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Browse Prior Art Database

Smart Coupon Dispenser

IP.com Disclosure Number: IPCOM000005045D
Original Publication Date: 2001-Aug-01
Included in the Prior Art Database: 2001-Aug-01
Document File: 4 page(s) / 118K

Publishing Venue

Motorola

Related People

Srinivas Miriyala: AUTHOR

Abstract

Smart Coupon Dispenser

This text was extracted from a Microsoft Word 97 document.
This is the abbreviated version, containing approximately 42% of the total text.

Smart Coupon Dispenser

PN1006AA

Srinivas Miriyala

Introduction

Target marketing is an increasing phenomenon in today's competitive consumer market. In Target Marketing, we mean, the producer/seller of the goods markets his product to the segment of the market that is most likely to consume the goods. By doing so, the manufactures will be able to cut down their marketing expenses and increase their sales per advertisement dollar spent (an important benchmark for sales and marketing division). Companies rely on market research data and consumer profiles (buying pattern, income level etc.) to determine the Target market for their product.

A good research may determine the Target Market with a very high degree of accuracy, but fails to capture the impulsive nature of the buyer. Research has shown that impulse buying accounts for a significant portion of the consumer spending dollars. Impulsive buying among consumers is often prompted by the promotions at the store (e.g., discounts or banners at the store).

Cross Promotion is another important aspect of the marketing that can be effectively used for improving the sales. In cross promotions you could identify complementary products, for example Chips and Salsa, and then provide coupon for its complementary product when the product is purchased. By providing a coupon for the complementary product you can increase the probability of the purchase.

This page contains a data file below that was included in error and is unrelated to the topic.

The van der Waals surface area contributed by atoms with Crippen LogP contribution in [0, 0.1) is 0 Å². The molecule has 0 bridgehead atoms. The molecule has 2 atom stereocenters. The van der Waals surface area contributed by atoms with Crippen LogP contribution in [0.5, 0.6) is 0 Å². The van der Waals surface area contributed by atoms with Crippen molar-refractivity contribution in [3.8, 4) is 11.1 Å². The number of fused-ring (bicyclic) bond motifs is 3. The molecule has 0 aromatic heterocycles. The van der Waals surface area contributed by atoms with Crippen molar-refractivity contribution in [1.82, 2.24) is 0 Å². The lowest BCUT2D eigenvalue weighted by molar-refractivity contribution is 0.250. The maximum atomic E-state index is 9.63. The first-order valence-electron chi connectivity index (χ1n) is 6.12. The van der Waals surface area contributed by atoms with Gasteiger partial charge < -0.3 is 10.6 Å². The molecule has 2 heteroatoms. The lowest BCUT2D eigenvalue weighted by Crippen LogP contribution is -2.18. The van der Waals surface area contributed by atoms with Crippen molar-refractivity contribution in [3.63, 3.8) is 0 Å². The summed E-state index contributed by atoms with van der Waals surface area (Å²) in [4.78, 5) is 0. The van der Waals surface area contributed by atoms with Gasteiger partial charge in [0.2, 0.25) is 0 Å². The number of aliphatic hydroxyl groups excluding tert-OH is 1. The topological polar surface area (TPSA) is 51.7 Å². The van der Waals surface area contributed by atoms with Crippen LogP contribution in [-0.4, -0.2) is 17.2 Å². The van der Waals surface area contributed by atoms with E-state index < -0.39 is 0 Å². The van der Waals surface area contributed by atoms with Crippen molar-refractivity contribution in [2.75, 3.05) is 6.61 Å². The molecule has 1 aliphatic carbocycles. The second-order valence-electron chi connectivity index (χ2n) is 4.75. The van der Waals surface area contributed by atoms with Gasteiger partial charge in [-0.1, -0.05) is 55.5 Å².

Another topic that is worth introducing is the RFID technology that is gaining increasing popularity. RFID works on a capacitive coupling principle. Electric fields ("E-fields") are capacitively coupled to and from a reader and tag. The RFID reader/writer generates an excitation field which serves as both the tag's source of power and its master clock. (The tag should enter the field and does not have to be in the line of sight with the reader). The tag cyclically modulates its data contents and transmits them to the reader's receiver circuit. The reader demodulates and decodes the data signal and provides a formatted data packet to a host computer for further processing. Tags are printable by a label converter using standard industry methods. These tags can assume virtually any shape and size enabling the adaptability of RFID tags to applications using existing barcodes.

In this paper we will discuss a system that observes the buyer purchases and issues coupons for products that are complementary to those once purchased by the user (Cross Promotion). As we see in the later sections, this system can be developed using many of the existing technologies that are widely available. By issuing coupons in real time, it is possible to exploit the impulsive nature of the buyer.

System Overview

Following picture illustrates a system that allows the stores to monitor the purchases of their customers and issues coupons based on the items in their shopping cart.

Following sections provide a brief description of the components shown in the above figure

Complementary Products Database

It ...